Recommended: Getting XKeyscore Right
An excellent piece from Joshua Foust on Glenn Greenwald’s numerous misrepresentations of the NSA’s XKeyscore tools: Getting XKeyscore Right.
Foust zeroes in on a Greenwald rhetorical trick I’ve also pointed out several times: he conflates the ability to do something with actually doing it. This is such a common theme in Greenwald’s pieces that there can be no doubt it’s a deliberate tactic to obfuscate the truth.
Greenwald does not substantiate any claim to systemic abuse of XKeyscore. He does not provide a single instance where it was used — illegally — to collect information on a U.S. citizen. In fact, the discussion about potential abuse of NSA programs remains theoretical. There are no credible allegations of widespread, illegal abuse of the programs in place to identify and track suspected terrorists. (Even Senator Ron Wyden, in noting that the intelligence community “misled Congress about the usefulness” of mass collection programs, is not identifying systemic abuses or failure of oversight audits within the system.) The potential for abuse is real and not to be discounted, but it is misleading to present it as actual abuse.
But more importantly, the documents posted by the Guardian to back up Greenwald’s latest overheated claims are more than 6 years old.
The Guardian also posted an entire deck of slides (warning to government-employed readers: the slides are highly classified) on its website, which purport to describe the XKeyscore system. This is where the question of journalistic overreach advances from quibbling about presentation and tabloid-style hype to outright misrepresentation.
Greenwald claims in his piece that Xkeyscore allows analysts to indiscriminately read emails, including those of American citizens. Yet the slides themselves only mention indexing and metadata. Nowhere do they mention reading the content of emails, either because it is illegal without a warrant (in the case of U.S. citizens) or XKeyscore is not the correct system to do so.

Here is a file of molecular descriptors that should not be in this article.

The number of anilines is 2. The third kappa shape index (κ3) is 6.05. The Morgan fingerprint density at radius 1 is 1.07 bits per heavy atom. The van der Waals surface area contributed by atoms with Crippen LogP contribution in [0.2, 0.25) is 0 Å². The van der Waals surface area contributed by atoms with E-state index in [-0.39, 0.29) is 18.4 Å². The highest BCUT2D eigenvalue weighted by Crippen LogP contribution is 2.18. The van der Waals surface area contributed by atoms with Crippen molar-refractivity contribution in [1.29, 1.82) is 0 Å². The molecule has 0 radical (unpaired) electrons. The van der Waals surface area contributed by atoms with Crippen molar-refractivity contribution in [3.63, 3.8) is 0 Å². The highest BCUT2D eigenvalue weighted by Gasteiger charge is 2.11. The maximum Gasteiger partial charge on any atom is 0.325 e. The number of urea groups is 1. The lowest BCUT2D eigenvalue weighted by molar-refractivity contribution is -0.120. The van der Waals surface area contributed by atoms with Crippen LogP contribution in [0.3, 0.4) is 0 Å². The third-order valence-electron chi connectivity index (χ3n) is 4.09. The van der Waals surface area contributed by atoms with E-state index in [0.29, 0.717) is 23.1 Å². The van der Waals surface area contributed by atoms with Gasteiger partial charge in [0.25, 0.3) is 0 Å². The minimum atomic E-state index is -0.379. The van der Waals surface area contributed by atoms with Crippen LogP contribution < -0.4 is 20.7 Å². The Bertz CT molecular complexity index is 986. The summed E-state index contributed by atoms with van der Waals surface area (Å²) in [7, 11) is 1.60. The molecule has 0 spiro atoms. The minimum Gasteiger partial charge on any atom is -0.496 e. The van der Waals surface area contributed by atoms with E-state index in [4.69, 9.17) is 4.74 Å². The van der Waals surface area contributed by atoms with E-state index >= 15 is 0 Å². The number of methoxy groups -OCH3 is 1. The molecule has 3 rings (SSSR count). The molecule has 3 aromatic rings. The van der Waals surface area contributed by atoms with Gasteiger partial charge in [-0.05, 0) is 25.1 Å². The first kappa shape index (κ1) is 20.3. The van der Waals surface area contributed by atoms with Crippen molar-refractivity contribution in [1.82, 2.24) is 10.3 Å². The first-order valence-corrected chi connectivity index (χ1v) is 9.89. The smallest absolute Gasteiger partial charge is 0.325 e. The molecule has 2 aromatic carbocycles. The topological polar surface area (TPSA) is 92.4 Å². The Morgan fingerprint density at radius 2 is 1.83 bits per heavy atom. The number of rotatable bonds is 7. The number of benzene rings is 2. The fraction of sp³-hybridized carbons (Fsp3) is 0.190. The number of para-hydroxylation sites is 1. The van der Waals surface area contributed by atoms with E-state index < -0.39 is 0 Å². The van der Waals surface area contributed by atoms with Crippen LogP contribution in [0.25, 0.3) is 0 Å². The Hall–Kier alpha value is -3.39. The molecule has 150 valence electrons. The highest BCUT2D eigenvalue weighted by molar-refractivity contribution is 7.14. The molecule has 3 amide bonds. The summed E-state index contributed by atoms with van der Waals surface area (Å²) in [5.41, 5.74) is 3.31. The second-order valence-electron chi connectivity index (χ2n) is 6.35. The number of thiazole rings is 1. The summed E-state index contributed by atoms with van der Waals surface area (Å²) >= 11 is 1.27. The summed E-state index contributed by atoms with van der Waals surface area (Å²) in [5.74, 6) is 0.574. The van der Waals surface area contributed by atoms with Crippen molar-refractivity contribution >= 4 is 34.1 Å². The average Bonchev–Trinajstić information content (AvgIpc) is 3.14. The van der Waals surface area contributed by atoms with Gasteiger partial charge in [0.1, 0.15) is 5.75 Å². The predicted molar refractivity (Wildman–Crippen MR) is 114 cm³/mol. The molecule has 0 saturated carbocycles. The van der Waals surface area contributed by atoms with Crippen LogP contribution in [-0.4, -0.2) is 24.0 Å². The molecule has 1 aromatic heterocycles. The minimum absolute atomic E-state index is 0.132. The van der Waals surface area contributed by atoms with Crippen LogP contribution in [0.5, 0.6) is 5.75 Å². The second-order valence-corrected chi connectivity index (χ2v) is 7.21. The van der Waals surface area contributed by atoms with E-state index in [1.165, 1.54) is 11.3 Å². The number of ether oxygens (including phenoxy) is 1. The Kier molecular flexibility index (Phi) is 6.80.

The date that these slides were created is critical. Greenwald and the Guardian posted them as relevant sourcing material for the XKeyscore program. Yet they are not current — in fact, the slides refer to a program that was almost certainly changed significantly due to updates in U.S. law. In the lower right-hand corner of the first slide is an important set of numbers.
They show that the Powerpoint was first created on January 8, 2007 and should be declassified on January 8, 2032 under the standard guidelines of Executive Order 13526. But if the slides were drafted in January of 2007, then they pre-date both the Protect America Act (passed in August of 2007), which modified large swaths of the NSA’s warrantless surveillance programs first started under President Bush, and the FISA Amendments Act (passed in July of 2008), which instituted strict limits on how the NSA can collect, and required a specific warrant to intentionally collect, any data on a U.S. citizen. The title slide is marked 2008, but it’s unclear how it was modified, since the classification date would have to be updated if it included new classified data. It is also unclear if the slides were published in the months before or after the passage of the FISA Amendments Act.
The Guardian appears to be using obsolete slides created for a program that was later modified significantly through changes to U.S. law.